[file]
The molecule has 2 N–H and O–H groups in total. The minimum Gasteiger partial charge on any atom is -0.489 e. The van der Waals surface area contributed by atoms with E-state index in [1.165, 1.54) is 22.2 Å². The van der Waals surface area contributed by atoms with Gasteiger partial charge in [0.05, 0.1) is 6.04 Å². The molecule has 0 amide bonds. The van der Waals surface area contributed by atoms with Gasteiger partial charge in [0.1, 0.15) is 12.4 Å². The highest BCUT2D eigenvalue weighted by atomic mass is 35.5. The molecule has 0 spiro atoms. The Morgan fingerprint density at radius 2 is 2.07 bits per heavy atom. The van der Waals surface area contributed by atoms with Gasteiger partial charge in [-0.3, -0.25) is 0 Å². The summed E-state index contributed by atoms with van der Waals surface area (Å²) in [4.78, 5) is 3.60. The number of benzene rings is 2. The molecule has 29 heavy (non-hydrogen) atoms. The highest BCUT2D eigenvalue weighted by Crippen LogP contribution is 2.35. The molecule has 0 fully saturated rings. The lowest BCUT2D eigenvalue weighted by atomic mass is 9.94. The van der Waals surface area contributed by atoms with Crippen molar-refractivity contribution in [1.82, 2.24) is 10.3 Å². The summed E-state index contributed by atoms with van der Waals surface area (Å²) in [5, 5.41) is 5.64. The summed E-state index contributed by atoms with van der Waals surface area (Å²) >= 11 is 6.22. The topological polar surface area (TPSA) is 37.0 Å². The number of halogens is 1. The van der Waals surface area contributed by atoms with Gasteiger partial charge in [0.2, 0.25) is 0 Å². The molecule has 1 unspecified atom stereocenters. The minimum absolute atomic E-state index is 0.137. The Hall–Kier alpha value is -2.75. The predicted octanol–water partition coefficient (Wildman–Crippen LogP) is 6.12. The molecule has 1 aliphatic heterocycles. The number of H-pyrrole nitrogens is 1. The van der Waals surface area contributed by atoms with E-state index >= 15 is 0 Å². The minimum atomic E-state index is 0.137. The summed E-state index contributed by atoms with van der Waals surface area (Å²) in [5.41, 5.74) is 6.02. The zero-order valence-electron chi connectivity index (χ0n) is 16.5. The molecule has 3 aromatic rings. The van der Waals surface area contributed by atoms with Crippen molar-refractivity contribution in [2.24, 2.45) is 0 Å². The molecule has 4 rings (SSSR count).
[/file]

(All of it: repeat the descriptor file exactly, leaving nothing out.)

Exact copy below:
The molecule has 2 N–H and O–H groups in total. The minimum Gasteiger partial charge on any atom is -0.489 e. The van der Waals surface area contributed by atoms with E-state index in [1.165, 1.54) is 22.2 Å². The van der Waals surface area contributed by atoms with Gasteiger partial charge in [0.05, 0.1) is 6.04 Å². The molecule has 0 amide bonds. The van der Waals surface area contributed by atoms with Gasteiger partial charge in [0.1, 0.15) is 12.4 Å². The highest BCUT2D eigenvalue weighted by atomic mass is 35.5. The molecule has 0 spiro atoms. The Morgan fingerprint density at radius 2 is 2.07 bits per heavy atom. The van der Waals surface area contributed by atoms with Gasteiger partial charge in [-0.3, -0.25) is 0 Å². The summed E-state index contributed by atoms with van der Waals surface area (Å²) in [4.78, 5) is 3.60. The number of benzene rings is 2. The molecule has 29 heavy (non-hydrogen) atoms. The highest BCUT2D eigenvalue weighted by Crippen LogP contribution is 2.35. The molecule has 0 fully saturated rings. The lowest BCUT2D eigenvalue weighted by atomic mass is 9.94. The van der Waals surface area contributed by atoms with Crippen molar-refractivity contribution in [1.82, 2.24) is 10.3 Å². The summed E-state index contributed by atoms with van der Waals surface area (Å²) in [5, 5.41) is 5.64. The summed E-state index contributed by atoms with van der Waals surface area (Å²) >= 11 is 6.22. The topological polar surface area (TPSA) is 37.0 Å². The number of halogens is 1. The van der Waals surface area contributed by atoms with Gasteiger partial charge in [0.2, 0.25) is 0 Å². The molecule has 1 unspecified atom stereocenters. The minimum absolute atomic E-state index is 0.137. The Hall–Kier alpha value is -2.75. The predicted octanol–water partition coefficient (Wildman–Crippen LogP) is 6.12. The molecule has 1 aliphatic heterocycles. The number of H-pyrrole nitrogens is 1. The van der Waals surface area contributed by atoms with E-state index >= 15 is 0 Å². The minimum atomic E-state index is 0.137. The summed E-state index contributed by atoms with van der Waals surface area (Å²) in [5.41, 5.74) is 6.02. The zero-order valence-electron chi connectivity index (χ0n) is 16.5. The molecule has 3 aromatic rings. The van der Waals surface area contributed by atoms with Crippen molar-refractivity contribution in [2.24, 2.45) is 0 Å². The molecule has 4 rings (SSSR count).